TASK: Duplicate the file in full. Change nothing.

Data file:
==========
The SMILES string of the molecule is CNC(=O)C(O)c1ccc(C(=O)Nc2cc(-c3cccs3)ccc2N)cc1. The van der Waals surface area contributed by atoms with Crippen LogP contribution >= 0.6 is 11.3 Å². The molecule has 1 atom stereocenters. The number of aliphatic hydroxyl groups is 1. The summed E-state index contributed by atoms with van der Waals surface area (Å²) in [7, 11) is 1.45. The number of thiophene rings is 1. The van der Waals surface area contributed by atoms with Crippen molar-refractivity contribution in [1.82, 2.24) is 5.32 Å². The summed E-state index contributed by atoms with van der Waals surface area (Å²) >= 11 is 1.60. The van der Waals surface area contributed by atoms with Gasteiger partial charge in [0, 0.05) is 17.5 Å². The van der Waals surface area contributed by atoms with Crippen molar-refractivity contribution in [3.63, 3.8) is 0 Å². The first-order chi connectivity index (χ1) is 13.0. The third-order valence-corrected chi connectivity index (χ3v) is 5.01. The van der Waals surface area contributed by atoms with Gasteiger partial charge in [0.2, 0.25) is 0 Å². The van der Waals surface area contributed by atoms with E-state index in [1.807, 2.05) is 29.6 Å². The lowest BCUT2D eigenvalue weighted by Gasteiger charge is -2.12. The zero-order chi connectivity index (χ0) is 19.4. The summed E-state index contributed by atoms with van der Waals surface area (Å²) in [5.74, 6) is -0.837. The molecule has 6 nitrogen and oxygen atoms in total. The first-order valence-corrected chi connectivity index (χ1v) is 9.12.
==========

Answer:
The SMILES string of the molecule is CNC(=O)C(O)c1ccc(C(=O)Nc2cc(-c3cccs3)ccc2N)cc1. The van der Waals surface area contributed by atoms with Crippen LogP contribution >= 0.6 is 11.3 Å². The molecule has 1 atom stereocenters. The number of aliphatic hydroxyl groups is 1. The summed E-state index contributed by atoms with van der Waals surface area (Å²) in [7, 11) is 1.45. The number of thiophene rings is 1. The van der Waals surface area contributed by atoms with Crippen molar-refractivity contribution in [1.82, 2.24) is 5.32 Å². The summed E-state index contributed by atoms with van der Waals surface area (Å²) >= 11 is 1.60. The van der Waals surface area contributed by atoms with Gasteiger partial charge in [0, 0.05) is 17.5 Å². The van der Waals surface area contributed by atoms with Crippen molar-refractivity contribution in [3.63, 3.8) is 0 Å². The first-order chi connectivity index (χ1) is 13.0. The third-order valence-corrected chi connectivity index (χ3v) is 5.01. The van der Waals surface area contributed by atoms with Gasteiger partial charge in [0.2, 0.25) is 0 Å². The van der Waals surface area contributed by atoms with E-state index in [1.807, 2.05) is 29.6 Å². The lowest BCUT2D eigenvalue weighted by Gasteiger charge is -2.12. The zero-order chi connectivity index (χ0) is 19.4. The summed E-state index contributed by atoms with van der Waals surface area (Å²) in [5.74, 6) is -0.837. The molecule has 6 nitrogen and oxygen atoms in total. The first-order valence-corrected chi connectivity index (χ1v) is 9.12.